Abortion clinics in Texas are trying to recruit support from women in a new public relations campaign this week, even as they fight against a state law requiring basic health protections for woman.
Reuters reports the Texas abortion businesses and several national pro-abortion groups are holding a week-long campaign of rallies called the “Truth Tour” to gain support for the abortion industry ahead of the U.S. Supreme Court hearing on the Texas law in March.
The Supreme Court announced in November that it will hear the lawsuit bought by abortion businesses against the pro-life Texas law, which is responsible for closing abortion clinics that could not guarantee they could protect the health of Texas women. The law has been credited with saving the lives of more than 10,000 unborn children. However, abortion activists claim the law is unconstitutional because it restricts women’s access to abortion.
“When you say a woman has to travel 250 miles each way to access health care that is supposed to be protected by the constitution, we are making a very strong case that is an undue burden which disproportionately affects large segments of the population and needs to be struck down,” said Amy Hagstrom Miller, the CEO of Whole Woman’s Health, which is a plaintiff in the lawsuit.
On Tuesday, Miller’s abortion business opened its San Antonio abortion clinic to the media as part of the campaign, according to the report. Other events are planned throughout the state this week. Abortion activists also are circulating a “Fight Back Pledge” which asks Texans to support legalized abortion, no matter what the high court justices decide about the law, according to WOAI News Radio.
Pro-lifers in Texas also have begun their own effort to support the life-saving law through prayer. Bound4Life reports that a coalition of pro-life and faith-based groups are uniting under the banner “Texas Loves Life” and calling on churches and individuals to pray for a life-saving decision.
“We’re not doing it for press conferences, lobbying or other common reasons,” blogger Matt Lockett wrote. “The coalition Texas Loves Life exists solely to pray for the Supreme Court, believing for life to be upheld as the court considers an important Texas pro-life law in the current session.”
On the coalition’s recent prayer conference call, Carol Everett, a former abortion clinic manager who now runs a pro-life organization, explained just how effective the law has been in saving babies’ lives in Texas.
“We recently surveyed our network of 183 life-affirming pregnancy centers in Texas, who reported increases as high as 300 percent of women using our ultrasound and other services,” said Everett.
“Working from that detailed survey, we estimate at least 40,000 lives have been saved in Texas since HB 2 was enacted in 2013.”
Lockett said prayer is desperately needed because the U.S. Supreme Court case will impact every state in the nation, either by allowing or banning pro-life policies that protect unborn babies and their mothers.
“The truth is, few people understand this pro-life law and its status in the courts… and even fewer pray about it,” he said. “During the next few months, we will cry out for justice in a spirit of constant prayer.”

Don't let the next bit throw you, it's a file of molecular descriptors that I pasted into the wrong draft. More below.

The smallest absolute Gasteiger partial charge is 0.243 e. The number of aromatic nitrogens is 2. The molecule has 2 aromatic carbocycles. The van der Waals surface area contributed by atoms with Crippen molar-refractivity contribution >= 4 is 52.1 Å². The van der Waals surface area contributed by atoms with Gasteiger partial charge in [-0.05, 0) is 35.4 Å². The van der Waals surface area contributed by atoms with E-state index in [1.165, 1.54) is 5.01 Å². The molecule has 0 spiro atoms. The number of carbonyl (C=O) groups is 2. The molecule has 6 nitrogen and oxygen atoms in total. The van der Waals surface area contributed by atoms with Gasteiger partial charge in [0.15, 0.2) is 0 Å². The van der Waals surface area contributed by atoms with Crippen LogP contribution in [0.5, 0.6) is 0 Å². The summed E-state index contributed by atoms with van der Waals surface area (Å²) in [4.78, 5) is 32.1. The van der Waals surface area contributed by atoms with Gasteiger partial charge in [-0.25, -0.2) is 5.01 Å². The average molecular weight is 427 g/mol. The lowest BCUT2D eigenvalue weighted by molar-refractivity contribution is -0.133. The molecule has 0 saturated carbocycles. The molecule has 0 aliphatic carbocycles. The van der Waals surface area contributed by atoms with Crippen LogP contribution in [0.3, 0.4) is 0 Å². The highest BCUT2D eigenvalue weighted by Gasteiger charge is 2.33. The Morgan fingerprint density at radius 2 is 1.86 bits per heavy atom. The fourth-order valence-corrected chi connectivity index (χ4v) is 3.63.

The legislation, House Bill 2 (HB2), requires abortion facilities to meet the same safety standards of other ambulatory surgical centers in the state, ensures that abortionists have admitting privileges at a local hospital, and bans painful late abortions on fully formed babies. The admitting privileges portion of the law was the portion responsible for closing abortion clinics and, because so many shut down or stopped doing abortions, abortion activists claim that constituted an undue burden on women.
Texas Right to Life emailed LifeNews more about what the high court will do when it reviews the pro-life law.
“In considering HB 2, SCOTUS will consider the vague notion of “undue burden” as originally addressed in the Court’s 1992 ruling in Planned Parenthood v. Casey. For over two decades, this nebulous standard has been used to dismantle Pro-Life legislation, and – although SCOTUS’ deference to the Fifth Circuit’s earlier ruling would have been a victory for HB 2 – the Pro-Life movement at large would welcome clarification of the tenuous “undue burden” standard,” it said.
“In their petition, CRR argued that HB 2 is at odds with the state’s interest to promote health since abortion mills have closed as a result of non-compliance with the increased safety standards set forth in HB 2,” Texas Right to Life added. ”
On the one hand, the abortion industry clamors for uninterrupted taxpayer funding for alleged “women’s healthcare,” denying the use fungible funds for abortion. On the other hand, the abortion industry insists on the right to operate in the absence of the basic health and safety standards to which similar medical professions are held.”
“Until SCOTUS completes a review of the constitutionality of HB 2, the law’s safety standards are delayed from taking effect in Texas,” it noted.
The new appeal will be heard by the nine justices on March 2, and a ruling in the case is expected by the end of June.